Precipice

Some people are born with the keys to the kingdom.  Their lives are replete with wheels and cogs that move with laser-like precision.  They’re always in the right place at the right time, and seem to blow up for little more than the uncomplicated act of being. This isn’t to diminish their work or effort, because quite often, these people are loaded with drive, talent or an unstoppable combination of both.  I marvel at them.

I know nothing about that life.  While in the midst of a conversation with a dear friend, she shared with me that such a life is foreign to her as well.  Just as there are those who seem to be charmed.  There are others who exist in a world where they perpetually grind it out, dragon chasing as it were.  This is the life that I know, as does my friend.  I’d be dishonest if I were to say there weren’t some breaks along the way, but they often come with a weighty back story.  It’s not that they aren’t appreciated, because they are.  I give thanks for my blessings every day.  But the accompanying struggle can still wear at the spirit.

It is said that when your will is at its weakest, and you feel that you can’t go another step, your breakthrough is right around the corner.  I’ve lived that.  I know what it’s like to put my kids to bed, lock the bathroom door and cry because I don’t know what the next move might be, only to receive the thing that I need to push me a little further.  Sometimes the “thing” is tangible, other times spiritual or existential; it’s always welcome.  For years I’ve been fueled by the adrenaline of promise.  The high of what will be is what launches a thousand beautiful beginnings: spiritual, secular, and yes romantic.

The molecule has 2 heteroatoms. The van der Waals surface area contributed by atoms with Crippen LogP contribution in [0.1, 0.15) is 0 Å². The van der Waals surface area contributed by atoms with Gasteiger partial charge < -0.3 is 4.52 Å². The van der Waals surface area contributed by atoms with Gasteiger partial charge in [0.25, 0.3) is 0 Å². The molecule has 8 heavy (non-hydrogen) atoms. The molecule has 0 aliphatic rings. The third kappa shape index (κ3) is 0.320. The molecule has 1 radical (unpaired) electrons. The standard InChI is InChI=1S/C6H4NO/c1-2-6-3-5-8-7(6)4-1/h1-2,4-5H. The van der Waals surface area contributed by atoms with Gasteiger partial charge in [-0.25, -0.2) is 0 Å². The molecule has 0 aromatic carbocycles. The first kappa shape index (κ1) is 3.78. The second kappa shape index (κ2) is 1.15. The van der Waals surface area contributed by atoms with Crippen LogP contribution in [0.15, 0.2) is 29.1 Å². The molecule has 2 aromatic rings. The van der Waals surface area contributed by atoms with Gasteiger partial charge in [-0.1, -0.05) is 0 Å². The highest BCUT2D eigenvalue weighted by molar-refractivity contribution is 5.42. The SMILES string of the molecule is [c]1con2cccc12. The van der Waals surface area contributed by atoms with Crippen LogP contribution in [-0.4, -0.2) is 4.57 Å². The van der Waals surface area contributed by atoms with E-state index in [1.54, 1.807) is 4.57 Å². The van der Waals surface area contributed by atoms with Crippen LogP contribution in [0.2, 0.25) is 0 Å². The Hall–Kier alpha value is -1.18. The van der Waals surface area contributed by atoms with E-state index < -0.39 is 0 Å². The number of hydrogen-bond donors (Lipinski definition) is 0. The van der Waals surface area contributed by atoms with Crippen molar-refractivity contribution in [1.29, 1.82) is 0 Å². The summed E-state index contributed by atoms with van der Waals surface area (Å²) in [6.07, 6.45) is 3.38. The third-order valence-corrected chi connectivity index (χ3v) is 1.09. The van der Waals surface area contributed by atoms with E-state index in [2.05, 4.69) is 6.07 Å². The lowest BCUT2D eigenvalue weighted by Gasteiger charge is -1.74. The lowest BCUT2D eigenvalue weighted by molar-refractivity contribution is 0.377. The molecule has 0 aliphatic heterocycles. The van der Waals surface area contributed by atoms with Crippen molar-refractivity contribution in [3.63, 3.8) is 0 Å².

As my friend so eloquently put it, “I’m just tired of being on the edge of good things.” I see a soul just as weary as I, a true kindred spirit.  She speaks of cracking under the weight of the struggle, yet I see her as being stronger than she even imagines.  I see a person who, despite whatever may be going on around her, pulls determination out of her butt and creates magic.  But everybody has their point where they need an extra push, and that is today’s reality.  The struggle makes for good stories, but there is an urgent need for results.

Every morning, I quote my favorite line from the Chili Peppers’ “Scar Tissue,”  “I’ll make it to the moon if I have to crawl.”  It reminds me that I’m not there yet, and speaks solely to my determination to get there.  I wear my battle scars like badges, and I don’t mind putting in the grunt work.  I’m not an ingrate.  I simply want my patch of earth and sky to make my mark.  There’s a hunger that promise can’t satiate.  After looming over the chasm of the almost and the unknown, I crave my destiny.  I’m jumping.

God, I’ve built my wings.  Please bless me with the wind to soar.

Amen.

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Sunday Kind of Love